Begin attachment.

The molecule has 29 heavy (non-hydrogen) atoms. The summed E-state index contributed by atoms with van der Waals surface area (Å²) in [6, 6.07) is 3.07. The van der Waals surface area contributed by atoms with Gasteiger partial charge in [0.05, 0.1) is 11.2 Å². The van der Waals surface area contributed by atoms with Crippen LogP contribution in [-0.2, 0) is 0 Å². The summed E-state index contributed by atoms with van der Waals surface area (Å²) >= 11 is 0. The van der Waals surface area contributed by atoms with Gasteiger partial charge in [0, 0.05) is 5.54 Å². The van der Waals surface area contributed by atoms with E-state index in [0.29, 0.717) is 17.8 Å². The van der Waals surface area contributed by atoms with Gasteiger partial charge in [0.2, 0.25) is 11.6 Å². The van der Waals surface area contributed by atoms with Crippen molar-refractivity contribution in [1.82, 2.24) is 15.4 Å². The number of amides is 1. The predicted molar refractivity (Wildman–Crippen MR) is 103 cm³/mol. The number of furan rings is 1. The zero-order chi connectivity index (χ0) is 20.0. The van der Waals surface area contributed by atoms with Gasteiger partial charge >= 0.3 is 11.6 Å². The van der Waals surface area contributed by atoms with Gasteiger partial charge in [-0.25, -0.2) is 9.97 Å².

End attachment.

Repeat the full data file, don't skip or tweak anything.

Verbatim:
The molecule has 29 heavy (non-hydrogen) atoms. The summed E-state index contributed by atoms with van der Waals surface area (Å²) in [6, 6.07) is 3.07. The van der Waals surface area contributed by atoms with Gasteiger partial charge in [0.05, 0.1) is 11.2 Å². The van der Waals surface area contributed by atoms with Crippen LogP contribution in [-0.2, 0) is 0 Å². The summed E-state index contributed by atoms with van der Waals surface area (Å²) >= 11 is 0. The van der Waals surface area contributed by atoms with Gasteiger partial charge in [0, 0.05) is 5.54 Å². The van der Waals surface area contributed by atoms with E-state index in [0.29, 0.717) is 17.8 Å². The van der Waals surface area contributed by atoms with Gasteiger partial charge in [0.2, 0.25) is 11.6 Å². The van der Waals surface area contributed by atoms with Crippen molar-refractivity contribution in [1.82, 2.24) is 15.4 Å². The number of amides is 1. The predicted molar refractivity (Wildman–Crippen MR) is 103 cm³/mol. The number of furan rings is 1. The zero-order chi connectivity index (χ0) is 20.0. The van der Waals surface area contributed by atoms with Gasteiger partial charge >= 0.3 is 11.6 Å². The van der Waals surface area contributed by atoms with Gasteiger partial charge in [-0.25, -0.2) is 9.97 Å².